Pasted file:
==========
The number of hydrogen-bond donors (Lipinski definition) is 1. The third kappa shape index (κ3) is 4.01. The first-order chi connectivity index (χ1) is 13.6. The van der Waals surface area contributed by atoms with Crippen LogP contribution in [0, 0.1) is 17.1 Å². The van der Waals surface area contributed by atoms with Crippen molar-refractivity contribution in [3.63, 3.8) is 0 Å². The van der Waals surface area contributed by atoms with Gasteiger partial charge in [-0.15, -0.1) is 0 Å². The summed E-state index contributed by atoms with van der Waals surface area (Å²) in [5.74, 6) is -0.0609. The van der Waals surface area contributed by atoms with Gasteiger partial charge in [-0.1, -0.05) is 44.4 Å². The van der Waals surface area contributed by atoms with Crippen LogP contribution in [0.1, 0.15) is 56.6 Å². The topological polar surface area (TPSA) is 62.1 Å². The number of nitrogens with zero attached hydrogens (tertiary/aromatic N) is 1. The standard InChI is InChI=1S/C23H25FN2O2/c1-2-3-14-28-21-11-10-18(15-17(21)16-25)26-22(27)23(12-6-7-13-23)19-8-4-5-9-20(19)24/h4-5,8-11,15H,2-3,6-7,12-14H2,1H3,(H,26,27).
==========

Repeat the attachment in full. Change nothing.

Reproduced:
The number of hydrogen-bond donors (Lipinski definition) is 1. The third kappa shape index (κ3) is 4.01. The first-order chi connectivity index (χ1) is 13.6. The van der Waals surface area contributed by atoms with Crippen LogP contribution in [0, 0.1) is 17.1 Å². The van der Waals surface area contributed by atoms with Crippen molar-refractivity contribution in [3.63, 3.8) is 0 Å². The van der Waals surface area contributed by atoms with Gasteiger partial charge in [-0.15, -0.1) is 0 Å². The summed E-state index contributed by atoms with van der Waals surface area (Å²) in [5.74, 6) is -0.0609. The van der Waals surface area contributed by atoms with Gasteiger partial charge in [-0.1, -0.05) is 44.4 Å². The van der Waals surface area contributed by atoms with Crippen LogP contribution in [0.1, 0.15) is 56.6 Å². The topological polar surface area (TPSA) is 62.1 Å². The number of nitrogens with zero attached hydrogens (tertiary/aromatic N) is 1. The standard InChI is InChI=1S/C23H25FN2O2/c1-2-3-14-28-21-11-10-18(15-17(21)16-25)26-22(27)23(12-6-7-13-23)19-8-4-5-9-20(19)24/h4-5,8-11,15H,2-3,6-7,12-14H2,1H3,(H,26,27).